Predictions that Craft Brew Alliance which owns Kona craft beer brand would need to settle following last year’s class certification have come true. Filing with the Court and regulators from April 24 show that the parties to the craft beer false advertising class action have agreed to settle for a sum that is reported as $4.7 Million but which could exceed that amount.

We reported on the lawsuit several times – in short, it alleged Kona brand misled customers into thinking they were buying beer made in Hawaii when the beer was actually made in multiple locations across the U.S. Most recently, the Court presiding over the case had certified the class of consumers making settlement more likely and the 9th Circuit Court of Appeals had rejected Craft Brew Alliance’s attempt to appeal that certification.

Regarding the recent decision to settle, Brewbound’s Chris Furnari had this feature where he spoke with Craft Brew Alliance’s General Counsel Marcus Reed and reported that the lawsuit had become a distraction to the company.

The settlement isn’t surprising as the cost of litigation for a class action along with the potential for a verdict in favor of thousands if not tens of thousands of plaintiffs creates a stress and a potential loss that most companies would rather avoid through a defined, determinate, and final settlement.

For those interested in the specifics so far:

The filing with the Court from April 24 stated that the parties had reached an agreement in principle and were would have a proposal to file by May 23 and were looking for an October 24 date for a hearing:

The Parties are pleased to inform the Court that they have reached an agreement in principle to settle this dispute on a nationwide basis. The Parties are working diligently towards finalizing and executing a settlement agreement and preparing a Motion for Preliminary Approval of the settlement for the Court’s review. The Parties have met and conferred and accordingly propose that the Court set a deadline of May 23, 2019 for the filing of a Motion for Preliminary Approval. The Parties also propose a hearing for preliminary approval of October 24, 2019 at 9:00 am., which the Parties understand is currently the earliest date the Court can hear the Motion. Therefore, the Parties will notice the Motion for October 24, 2019 at 9:00 a.m., but will request an earlier hearing date, should one become available.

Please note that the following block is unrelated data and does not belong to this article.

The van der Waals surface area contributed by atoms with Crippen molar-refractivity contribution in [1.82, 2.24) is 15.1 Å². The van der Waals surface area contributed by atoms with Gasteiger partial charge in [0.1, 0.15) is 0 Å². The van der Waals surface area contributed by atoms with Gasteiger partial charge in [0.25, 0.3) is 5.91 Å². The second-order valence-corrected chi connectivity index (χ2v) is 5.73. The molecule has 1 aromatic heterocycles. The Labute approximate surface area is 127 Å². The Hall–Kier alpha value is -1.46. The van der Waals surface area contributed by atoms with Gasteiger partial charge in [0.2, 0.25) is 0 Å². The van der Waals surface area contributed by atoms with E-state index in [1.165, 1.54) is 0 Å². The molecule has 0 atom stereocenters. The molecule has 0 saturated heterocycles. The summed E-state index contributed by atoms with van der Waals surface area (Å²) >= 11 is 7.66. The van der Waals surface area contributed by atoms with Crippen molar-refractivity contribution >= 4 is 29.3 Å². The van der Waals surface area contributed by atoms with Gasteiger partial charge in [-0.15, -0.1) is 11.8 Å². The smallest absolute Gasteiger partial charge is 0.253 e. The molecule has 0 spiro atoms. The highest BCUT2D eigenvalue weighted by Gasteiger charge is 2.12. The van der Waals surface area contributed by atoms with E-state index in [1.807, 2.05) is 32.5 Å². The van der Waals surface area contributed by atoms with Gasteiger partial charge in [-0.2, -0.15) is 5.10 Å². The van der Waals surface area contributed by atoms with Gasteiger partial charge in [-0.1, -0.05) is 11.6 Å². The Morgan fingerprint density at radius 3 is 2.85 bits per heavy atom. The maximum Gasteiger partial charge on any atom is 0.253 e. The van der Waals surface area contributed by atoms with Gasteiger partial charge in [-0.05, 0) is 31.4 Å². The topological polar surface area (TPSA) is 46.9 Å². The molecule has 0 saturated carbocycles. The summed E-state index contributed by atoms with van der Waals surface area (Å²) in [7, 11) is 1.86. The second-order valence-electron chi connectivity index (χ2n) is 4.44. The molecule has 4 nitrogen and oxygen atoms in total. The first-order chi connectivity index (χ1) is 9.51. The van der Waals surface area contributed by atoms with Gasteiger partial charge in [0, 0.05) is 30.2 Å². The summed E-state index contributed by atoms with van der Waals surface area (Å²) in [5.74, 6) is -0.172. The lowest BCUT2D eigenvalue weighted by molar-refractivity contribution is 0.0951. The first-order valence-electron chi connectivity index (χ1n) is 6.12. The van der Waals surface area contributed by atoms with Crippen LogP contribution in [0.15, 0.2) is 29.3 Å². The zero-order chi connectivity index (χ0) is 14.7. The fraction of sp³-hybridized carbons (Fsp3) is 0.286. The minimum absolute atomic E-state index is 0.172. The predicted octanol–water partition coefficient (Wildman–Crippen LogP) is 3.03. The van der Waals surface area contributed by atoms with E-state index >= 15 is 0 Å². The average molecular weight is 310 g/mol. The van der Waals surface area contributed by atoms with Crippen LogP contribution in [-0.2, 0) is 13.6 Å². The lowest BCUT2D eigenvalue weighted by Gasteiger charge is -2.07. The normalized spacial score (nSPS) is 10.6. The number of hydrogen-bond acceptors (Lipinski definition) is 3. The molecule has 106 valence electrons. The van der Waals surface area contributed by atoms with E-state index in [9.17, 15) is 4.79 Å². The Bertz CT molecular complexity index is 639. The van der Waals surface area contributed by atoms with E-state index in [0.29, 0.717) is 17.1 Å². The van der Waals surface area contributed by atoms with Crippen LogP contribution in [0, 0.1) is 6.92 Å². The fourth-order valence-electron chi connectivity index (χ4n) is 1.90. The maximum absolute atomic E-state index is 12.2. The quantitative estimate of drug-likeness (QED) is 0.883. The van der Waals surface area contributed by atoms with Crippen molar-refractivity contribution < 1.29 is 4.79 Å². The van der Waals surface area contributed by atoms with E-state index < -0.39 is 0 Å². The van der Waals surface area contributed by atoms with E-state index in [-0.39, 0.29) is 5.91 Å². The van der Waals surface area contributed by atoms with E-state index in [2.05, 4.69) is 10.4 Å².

And in an 8-K that Craft Brew Alliance filed the same day with the SEC it confirmed the settlement and claimed they would be seeking to make it a nationwide claims made agreement and estimated the settlement costs at $4.7 Million with the potential for an increase:

On April 24, 2019, Craft Brew Alliance, Inc. (“the Company”), filed a joint notice with the plaintiffs in Theodore Broomfield v. Kona Brewing Co. LLC, Kona Brew Enterprises, LLP, et al, in the United States District Court for the Northern Division of California, informing the Court that the parties have reached an agreement in principle to settle the litigation, and expect to file an executed settlement agreement with the full terms and conditions of the settlement with the Court in the near future. The settlement is expected to be structured as a nationwide “claims made” settlement covering purchases of specified Kona beers. Under the agreement in principle, the Company would be required to make certain payments to class members and pay specified administrative fees and fees of the plaintiffs’ attorneys. The preliminary settlement will be subject to the Court’s approval. The Company expects to recognize an incremental charge of $4.7 million on a pre-tax basis in the quarter ended March 31, 2019, based on its current estimate of the probable costs of settling the litigation, but it is reasonably possible that the total cost of settling the litigation will exceed current estimates. The Company did not previously record any liabilities with respect to the litigation or include any potential costs in our anticipated financial highlights for 2019 published on March 6, 2019.

We’ll keep you posted on this settlement as details are filed. There’s always the potential that objectors may review the proposed settlement terms and find reasons to challenge this resolution, but in all likelihood, this is the beginning of the end for this – one of the first craft beer false advertising lawsuits.